While the European Commission is working on a new climate target for 2030, initial reports on Germany’s climate package show that the current targets are already being missed. Although it is undeniable that these climate targets will be increased, how will it be possible to reach them? EURACTIV Germany reports.
The figures are not too bad, but ultimately, it will not suffice: the German climate package, which came into force in mid-December, will not be enough to meet the climate targets for 2030.
Two initial reports presented on Thursday (5 March) conclude that the prescribed reduction in CO2 emissions will be missed by three to four percentage points, and particularly in the transport sector, for which the planned measures would not even achieve half of the necessary savings.
“The new figures give us clear warning signals and show the need for action by the climate cabinet,” commented Environment Minister Svenja Schulze of the Social Democratic Party (SPD).
It is not only the climate law that is lacking, but it is also the expansion of renewable energies that is faltering massively, as the Agora energy transition think tank demonstrated last week. For Germany to meet the national and European climate targets by 2030, ‘mountains would have to be moved’.
Brussels negotiates higher climate targets
Meanwhile, Brussels is working on the next increase in climate targets, as provided for in the Paris agreement. With the presentation of the first EU climate law, the goal of climate neutrality by 2050 is now a done deal.
However, there remains the question of which carbon reduction targets will be agreed for 2030. In September, the European Commission is set to present an analysis of this issue, which will assess if the measures presented by the EU member states are sufficient for a target of 50% or 55%.
The current target, on which the German climate package is also based, still stipulates reductions of up to 40%. Yet, it is considered that the current measures will ensure that reductions as high as 45.6% will be achieved.
In the best-case scenario, the heads of state and government could agree on a binding commitment before the COP26, set to take place in November, and register the newly defined target with the UN Framework Convention on Climate Change.
The question will be whether an agreement will be reached on time.
In a letter written this week, twelve EU member states urged the Commission’s Executive Vice-President, Frans Timmermans, to present the analysis by June at the latest.
Otherwise, it is feared that the EU heads of state will not be able to agree on a new 2030 target at the only summit meeting before the climate conference in Glasgow in October this year.
The EU would then appear at the climate conference with a patchy plan for climate neutrality.
Germany under time pressure
Germany takes over the EU Council presidency on 1 July and will be responsible for the climate negotiations within the EU.
However, although it would be in Germany’s interest to have an agreement as soon as possible, the country is among the signatories of the letter to Timmermans.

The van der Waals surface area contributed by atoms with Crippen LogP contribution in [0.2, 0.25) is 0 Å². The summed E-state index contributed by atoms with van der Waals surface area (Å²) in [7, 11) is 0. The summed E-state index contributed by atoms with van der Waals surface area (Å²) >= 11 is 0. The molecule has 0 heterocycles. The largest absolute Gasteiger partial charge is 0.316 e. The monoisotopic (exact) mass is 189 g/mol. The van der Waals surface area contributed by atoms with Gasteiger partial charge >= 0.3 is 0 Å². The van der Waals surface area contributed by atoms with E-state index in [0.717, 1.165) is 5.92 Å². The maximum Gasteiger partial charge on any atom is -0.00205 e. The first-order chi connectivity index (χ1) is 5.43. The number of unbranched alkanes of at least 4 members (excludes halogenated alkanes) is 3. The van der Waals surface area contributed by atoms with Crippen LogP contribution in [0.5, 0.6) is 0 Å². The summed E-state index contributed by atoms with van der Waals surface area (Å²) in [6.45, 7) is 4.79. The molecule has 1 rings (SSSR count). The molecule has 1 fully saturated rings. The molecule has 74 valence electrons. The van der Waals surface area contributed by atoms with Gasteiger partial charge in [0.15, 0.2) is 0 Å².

“There is simply not yet a common position between the ministries,” a staff member of the environment ministry told EURACTIV on Friday, adding that there were “still too many uncertainties to plan” a timetable for the negotiations.
Among these uncertainties are the national climate and energy plans for 2030, which the member states should submit to Brussels by the end of 2020 and which are to be included in the EU Commission’s analysis this year.
But five countries, including Germany and France, are behind schedule.
Binding targets not before 2023
So when will the EU climate targets be raised in a legally binding manner?
This process will take time. First, the Commission will have to review its existing legislation by June 2021 to ensure that it meets the newly defined climate targets. In doing so, it will examine whether the guidelines for renewable energies and energy efficiency, as well as for exhaust gas values in the transport sector, are sufficient.
The Commission should also tighten the CO2 certificate trading system (ETS) and determine to what extent the transport, building and agricultural sectors, which are excluded from this system, will have to contribute by 2030.
Only then would this lead to new targets for the individual member states.
The Commission’s study would form the basis for new legislative proposals, which would be drawn up from autumn 2021 and then submitted to the European Parliament and Council.
This could mean that an EU climate law which includes a new CO2 target for 2030 and new burden-sharing for the member states may come into force in 2023 at the earliest.
Germany will also have to raise its climate targets further and make much greater efforts – especially in transport and construction – in addition to what is provided for in the current climate package.
“We have to do more, we have to do more”, Environment Minister Schulze made clear last week when referring to the two reports.
But this problem is likely to be a matter for the next federal government, which will be elected in October 2021. And this time around, the Greens may even be part of the ruling coalition.
[Edited by Zoran Radosavljevic]